Creating your project

The wagtail start command

The easiest way to start a new project with wagtail is to use the wagtail start command. This command is installed into your environment when you install Wagtail (see: Installation).

The command works the same way as startproject except that the produced project is pre-configured for Wagtail. It also contains some useful extras which we will look at in the next section.

To create a project, cd into a directory where you would like to create your project and run the following command:

wagtail start mysite

The project

Lets look at what wagtail start created:


The “core” app

Location: /mysite/core/

This app is here to help get you started quicker by providing a HomePage model with migrations to create one when you first setup your app.

Default templates and static files

Location: /mysite/core/templates/ and /mysite/core/static/

The templates directory contains base.html, 404.html and 500.html. These files are very commonly needed on Wagtail sites to they have been added into the template.

The static directory contains an empty javascript and sass file. Wagtail uses django-compressor for compiling and compressing static files. For more information, see: Django Compressor Documentation

Vagrant configuration

Location: /Vagrantfile and /vagrant/

If you have Vagrant installed, these files let you easily setup a development environment with PostgreSQL and Elasticsearch inside a virtual machine.

See below section With Vagrant for info on how to use Vagrant in development

If you do not want to use Vagrant, you can just delete these files.

Django settings

Location: /mysite/mysite/settings/

The Django settings files are split up into,, and
This file is for global settings that will be used in both development and production. Aim to keep most of your configuration in this file.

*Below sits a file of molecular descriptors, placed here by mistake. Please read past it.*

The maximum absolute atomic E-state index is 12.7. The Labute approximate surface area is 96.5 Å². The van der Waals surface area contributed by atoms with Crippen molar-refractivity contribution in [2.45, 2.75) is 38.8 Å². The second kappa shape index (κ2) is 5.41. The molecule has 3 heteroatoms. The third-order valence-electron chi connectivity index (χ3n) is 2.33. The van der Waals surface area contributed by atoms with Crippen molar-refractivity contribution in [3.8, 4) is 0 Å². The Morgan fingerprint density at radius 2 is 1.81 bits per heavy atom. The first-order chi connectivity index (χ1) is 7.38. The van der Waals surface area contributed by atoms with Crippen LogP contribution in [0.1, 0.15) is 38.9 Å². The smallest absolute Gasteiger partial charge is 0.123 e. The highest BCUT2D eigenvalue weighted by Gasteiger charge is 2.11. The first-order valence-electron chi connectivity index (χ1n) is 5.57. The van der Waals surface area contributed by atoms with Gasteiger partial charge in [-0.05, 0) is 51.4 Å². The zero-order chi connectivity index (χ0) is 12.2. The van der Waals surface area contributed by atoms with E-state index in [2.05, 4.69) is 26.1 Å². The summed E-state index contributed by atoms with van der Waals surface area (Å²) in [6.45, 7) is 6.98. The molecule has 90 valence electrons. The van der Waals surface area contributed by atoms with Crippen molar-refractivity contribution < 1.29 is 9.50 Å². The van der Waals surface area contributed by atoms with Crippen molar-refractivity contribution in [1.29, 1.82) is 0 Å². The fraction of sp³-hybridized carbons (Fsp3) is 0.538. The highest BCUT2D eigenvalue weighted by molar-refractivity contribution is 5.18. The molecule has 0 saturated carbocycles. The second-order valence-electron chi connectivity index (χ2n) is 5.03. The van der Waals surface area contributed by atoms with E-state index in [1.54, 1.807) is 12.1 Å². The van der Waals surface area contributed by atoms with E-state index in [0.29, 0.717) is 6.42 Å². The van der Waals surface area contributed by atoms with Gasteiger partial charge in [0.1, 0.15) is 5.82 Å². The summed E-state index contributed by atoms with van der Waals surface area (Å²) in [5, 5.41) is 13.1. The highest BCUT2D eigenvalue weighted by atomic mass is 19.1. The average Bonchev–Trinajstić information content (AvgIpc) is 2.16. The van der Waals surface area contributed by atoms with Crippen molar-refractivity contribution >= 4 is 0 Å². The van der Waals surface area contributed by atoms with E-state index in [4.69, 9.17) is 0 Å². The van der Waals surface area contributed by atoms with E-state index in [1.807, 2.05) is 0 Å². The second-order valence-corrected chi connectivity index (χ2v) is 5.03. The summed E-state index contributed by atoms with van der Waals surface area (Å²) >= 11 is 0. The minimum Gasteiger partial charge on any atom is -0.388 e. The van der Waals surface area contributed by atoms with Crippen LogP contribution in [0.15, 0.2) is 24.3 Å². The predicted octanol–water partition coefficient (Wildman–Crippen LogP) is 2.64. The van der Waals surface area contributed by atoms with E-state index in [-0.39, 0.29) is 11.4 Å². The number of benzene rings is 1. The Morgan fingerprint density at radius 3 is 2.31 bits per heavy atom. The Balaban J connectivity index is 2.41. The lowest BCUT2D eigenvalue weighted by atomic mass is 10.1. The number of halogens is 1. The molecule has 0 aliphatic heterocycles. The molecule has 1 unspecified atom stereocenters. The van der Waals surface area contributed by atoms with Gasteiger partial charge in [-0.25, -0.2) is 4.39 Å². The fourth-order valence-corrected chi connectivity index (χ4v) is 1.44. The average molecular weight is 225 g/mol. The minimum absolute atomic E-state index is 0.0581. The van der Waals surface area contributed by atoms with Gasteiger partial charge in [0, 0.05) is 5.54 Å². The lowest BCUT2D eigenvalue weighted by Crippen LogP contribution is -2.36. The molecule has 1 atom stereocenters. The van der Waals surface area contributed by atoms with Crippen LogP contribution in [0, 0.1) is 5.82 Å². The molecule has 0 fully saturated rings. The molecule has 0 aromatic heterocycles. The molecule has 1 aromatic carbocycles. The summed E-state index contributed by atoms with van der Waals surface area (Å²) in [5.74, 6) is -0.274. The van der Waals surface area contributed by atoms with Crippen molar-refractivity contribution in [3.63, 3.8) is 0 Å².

This file is for settings that will only be used by developers. For example: DEBUG = True
This file is for settings that will only run on a production server. For example: DEBUG = False

This file is used for settings local to a particular machine. This file should never be tracked by a version control system.


On production servers, we recommend that you only store secrets in (such as API keys and passwords). This can save you headaches in the future if you are ever trying to debug why a server is behaving badly. If you are using multiple servers which need different settings then we recommend that you create a different file for each one.

Getting it running

With Vagrant

This is the easiest way to get the project running. Vagrant runs your project locally in a virtual machine so you can use PostgreSQL and Elasticsearch in development without having to install them on your host machine. If you haven’t yet installed Vagrant, see: Installing Vagrant.

To setup the Vagrant box, run the following commands

vagrant up # This may take some time on first run
vagrant ssh
# within the ssh session
dj createsuperuser

If you now visit http://localhost:8111 you should see a very basic “Welcome to your new Wagtail site!” page.

You can browse the Wagtail admin interface at: http://localhost:8111/admin

You can read more about how Vagrant works at:

The dj and djrun aliases

When using Vagrant, the Wagtail template provides two aliases: dj and djrun which can be used in the vagrant ssh session.

This is short for python so you can use it to reduce typing. For example: python syncdb becomes dj syncdb.
This is short for python runserver This is used to run the testing server which is accessible from http://localhost:8111 (note that the port number gets changed by Vagrant)